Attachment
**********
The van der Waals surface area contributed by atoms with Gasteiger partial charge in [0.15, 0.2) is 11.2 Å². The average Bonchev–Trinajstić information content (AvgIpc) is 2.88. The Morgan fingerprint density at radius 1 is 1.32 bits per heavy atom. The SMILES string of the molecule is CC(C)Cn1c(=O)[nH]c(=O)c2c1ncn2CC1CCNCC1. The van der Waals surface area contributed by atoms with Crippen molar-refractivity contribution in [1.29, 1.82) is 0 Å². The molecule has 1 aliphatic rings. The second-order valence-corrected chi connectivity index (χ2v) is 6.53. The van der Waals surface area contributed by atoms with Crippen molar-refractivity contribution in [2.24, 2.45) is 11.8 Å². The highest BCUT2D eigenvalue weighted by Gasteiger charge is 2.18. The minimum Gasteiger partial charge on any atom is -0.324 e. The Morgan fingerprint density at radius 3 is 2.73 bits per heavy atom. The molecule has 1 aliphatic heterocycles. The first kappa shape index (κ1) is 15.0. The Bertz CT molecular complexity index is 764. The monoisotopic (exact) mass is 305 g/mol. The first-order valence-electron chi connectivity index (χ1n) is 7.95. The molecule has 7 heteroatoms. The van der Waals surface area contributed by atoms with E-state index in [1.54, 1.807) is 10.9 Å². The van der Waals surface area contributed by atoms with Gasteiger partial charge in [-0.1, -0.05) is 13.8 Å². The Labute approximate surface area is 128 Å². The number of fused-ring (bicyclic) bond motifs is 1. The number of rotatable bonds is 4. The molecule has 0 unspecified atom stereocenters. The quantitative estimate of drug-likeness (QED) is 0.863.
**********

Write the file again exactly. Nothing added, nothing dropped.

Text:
The van der Waals surface area contributed by atoms with Gasteiger partial charge in [0.15, 0.2) is 11.2 Å². The average Bonchev–Trinajstić information content (AvgIpc) is 2.88. The Morgan fingerprint density at radius 1 is 1.32 bits per heavy atom. The SMILES string of the molecule is CC(C)Cn1c(=O)[nH]c(=O)c2c1ncn2CC1CCNCC1. The van der Waals surface area contributed by atoms with Crippen molar-refractivity contribution in [1.29, 1.82) is 0 Å². The molecule has 1 aliphatic rings. The second-order valence-corrected chi connectivity index (χ2v) is 6.53. The van der Waals surface area contributed by atoms with Crippen molar-refractivity contribution in [2.24, 2.45) is 11.8 Å². The highest BCUT2D eigenvalue weighted by Gasteiger charge is 2.18. The minimum Gasteiger partial charge on any atom is -0.324 e. The Morgan fingerprint density at radius 3 is 2.73 bits per heavy atom. The molecule has 1 aliphatic heterocycles. The first kappa shape index (κ1) is 15.0. The Bertz CT molecular complexity index is 764. The monoisotopic (exact) mass is 305 g/mol. The first-order valence-electron chi connectivity index (χ1n) is 7.95. The molecule has 7 heteroatoms. The van der Waals surface area contributed by atoms with E-state index in [1.54, 1.807) is 10.9 Å². The van der Waals surface area contributed by atoms with Gasteiger partial charge in [-0.1, -0.05) is 13.8 Å². The Labute approximate surface area is 128 Å². The number of fused-ring (bicyclic) bond motifs is 1. The number of rotatable bonds is 4. The molecule has 0 unspecified atom stereocenters. The quantitative estimate of drug-likeness (QED) is 0.863.